Relations between Georgian and Armenian churches

A sketch with an incident in the background
By Georgy Kalatozishvili, Tbilisi. Exclusively for Vestnik Kavkaza – July – August 2014

Recent events at the Surb Echmiadzin church in Tbilisi city center drew attention to relations between the Georgian and Armenian churches. The clash between Georgians and Armenians in the Avlabar District of Tbilisi is unique and was followed by an uncompromising stand in finding the causes of the conflict. Any professional conflictologist can say that even if it was an ordinary quarrel, it was based on the interests of two communities.

This is why this ordinary quarrel has such broad interpretations. The Georgian side asserts that a local Georgian woman was irritated by an Armenian cleric blocking a drive by parking his car. The Georgian Eparchy of the Armenian Apostolic Church (AAC) said that two congregants tried to help the woman and a conflict started. Imagine two courteous young men helping a lady and she just keeps shouting and insulting Armenians and their church.

There is no point in searching for all the nuances and huddles of motivations for the quarrel. What is more important is that it highlighted religious tensions between the two states and communities. If we do not look so deep as into the schism of the Dyophysites and the Miaphysites and take the last 25-year history, we can say that differences were first seen at the start of the construction of the St. Trinity Cathedral in Tbilisi in 1989.

The patriarchy of the Georgian Orthodox Church (GOC) decided to build a huge temple on a hill near an Armenian cemetery. The territory of the church, Armenian officials say, will take part of the territory of the cemetery. The sides managed to keep that problem down. The St. Trinity Cathedral was built and Georgia cannot be imagined without it, the building fits so well into the architecture and the ecclesiastical life of the Georgian capital.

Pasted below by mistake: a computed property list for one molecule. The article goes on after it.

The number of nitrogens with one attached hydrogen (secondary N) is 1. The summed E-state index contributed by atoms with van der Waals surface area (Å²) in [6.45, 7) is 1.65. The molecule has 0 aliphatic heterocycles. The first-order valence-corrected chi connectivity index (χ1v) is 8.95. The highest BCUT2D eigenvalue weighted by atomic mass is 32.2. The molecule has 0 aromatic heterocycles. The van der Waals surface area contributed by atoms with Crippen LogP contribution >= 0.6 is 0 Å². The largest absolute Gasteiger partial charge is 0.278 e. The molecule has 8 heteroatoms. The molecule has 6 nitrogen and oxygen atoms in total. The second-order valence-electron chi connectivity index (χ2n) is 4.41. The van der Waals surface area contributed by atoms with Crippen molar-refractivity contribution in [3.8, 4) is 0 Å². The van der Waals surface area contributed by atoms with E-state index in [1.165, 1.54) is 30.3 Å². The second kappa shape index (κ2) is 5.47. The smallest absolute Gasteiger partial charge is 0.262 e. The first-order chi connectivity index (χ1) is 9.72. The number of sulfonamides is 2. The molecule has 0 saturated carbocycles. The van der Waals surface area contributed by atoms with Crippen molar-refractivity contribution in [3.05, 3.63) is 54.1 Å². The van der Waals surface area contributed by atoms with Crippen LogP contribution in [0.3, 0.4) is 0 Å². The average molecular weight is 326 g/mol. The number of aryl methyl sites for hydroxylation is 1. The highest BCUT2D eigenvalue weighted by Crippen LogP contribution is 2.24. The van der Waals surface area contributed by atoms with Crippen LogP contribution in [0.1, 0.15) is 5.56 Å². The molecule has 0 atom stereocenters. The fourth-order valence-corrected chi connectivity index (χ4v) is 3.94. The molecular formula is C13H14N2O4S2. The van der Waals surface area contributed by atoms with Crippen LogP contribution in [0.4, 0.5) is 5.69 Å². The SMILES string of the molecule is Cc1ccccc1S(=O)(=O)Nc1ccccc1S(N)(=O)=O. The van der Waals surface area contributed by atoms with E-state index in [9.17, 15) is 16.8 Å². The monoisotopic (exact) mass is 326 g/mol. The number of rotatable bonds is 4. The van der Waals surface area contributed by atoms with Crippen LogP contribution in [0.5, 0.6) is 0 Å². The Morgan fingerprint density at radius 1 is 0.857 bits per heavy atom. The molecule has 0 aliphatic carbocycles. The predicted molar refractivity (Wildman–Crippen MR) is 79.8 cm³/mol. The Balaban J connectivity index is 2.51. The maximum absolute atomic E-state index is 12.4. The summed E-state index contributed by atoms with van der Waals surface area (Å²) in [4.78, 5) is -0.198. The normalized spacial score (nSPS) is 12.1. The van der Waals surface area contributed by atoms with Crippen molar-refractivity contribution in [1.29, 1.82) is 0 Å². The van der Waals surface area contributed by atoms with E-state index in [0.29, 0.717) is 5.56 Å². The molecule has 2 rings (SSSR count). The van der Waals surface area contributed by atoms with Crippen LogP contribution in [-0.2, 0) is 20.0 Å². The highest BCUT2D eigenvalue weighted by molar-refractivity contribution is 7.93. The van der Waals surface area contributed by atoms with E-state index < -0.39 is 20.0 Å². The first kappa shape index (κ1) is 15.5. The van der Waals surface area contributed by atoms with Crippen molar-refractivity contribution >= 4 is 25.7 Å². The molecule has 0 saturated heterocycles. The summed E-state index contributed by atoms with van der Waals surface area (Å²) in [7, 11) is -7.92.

There are no dogmatic disputes between the churches, because the differences had long been established and recognized. The Armenian church insists on the return of closed churches on Georgian territory, mainly the Surb Norashen Church in Tbilisi.

The fate of the church became tragic after the failure of the AAC and the GOC to decide its ownership. According to the Georgian narrative, often cultivated by Georgian clerical and near-clerical confidants, the Surb Norashen and other churches in Georgia were actually Georgian until they were bought by Armenian clerics with lies and gold. One needs only to see the architecture of Surb Norashen to be confident that it is an Armenian church.

The Armenian diplomacy is to keep the church closed if it cannot be handed over to the AAC. So the statuesque Christian church remains empty, gradually becoming desolated and crumbling. Armenian officials visiting Georgia often visit it and stand at the half-broken chancel with stern faces.

Armenian Patriarch Karekin II discussed the problem during his visit to Georgia. It almost turned into a row when it appeared on social networks. In the recording, the Armenian patriarch was scolding his Georgian counterpart for refusing legal status to the eparchy of the AAC. Catholicos-Patriarch Ilia II is a soft and polite man, he tried to object.

Georgian President Saakashvili decided to intervene and, with the help of the parliamentary majority, he gave the Armenian eparchy legal status.

In its turn, the GOC patriarchy declared the foundation of the Agarak-Tashir Eparchy, stretching throughout the Lore Province that Georgia and Armenian had fought for in 1918. The GOC assures that the region has Georgian Orthodox churches and they should be under the control of the GOC. The Holy Echmiadzin, expressing no doubts that the churches there exist, said that they do not belong to Georgia.

Billionaire Bidzina Ivanishvili proposed restoration of all Armenian churches in Georgia at his own expense. The GOC did not give him the permission. But even if his benevolent project succeeded, the problems of ownership of churches, control of the AAC eparchy and renewal of worship in Surb Norashen would have not been resolved.

Unlike in the age of the Council of Chalcedon, when there were no Georgians or Armenians in their modern understanding and there were Dyophysites and Miaphysites instead, the relations between the GOC and the AAC are affected by their nation-building function, based mainly on ethnicity.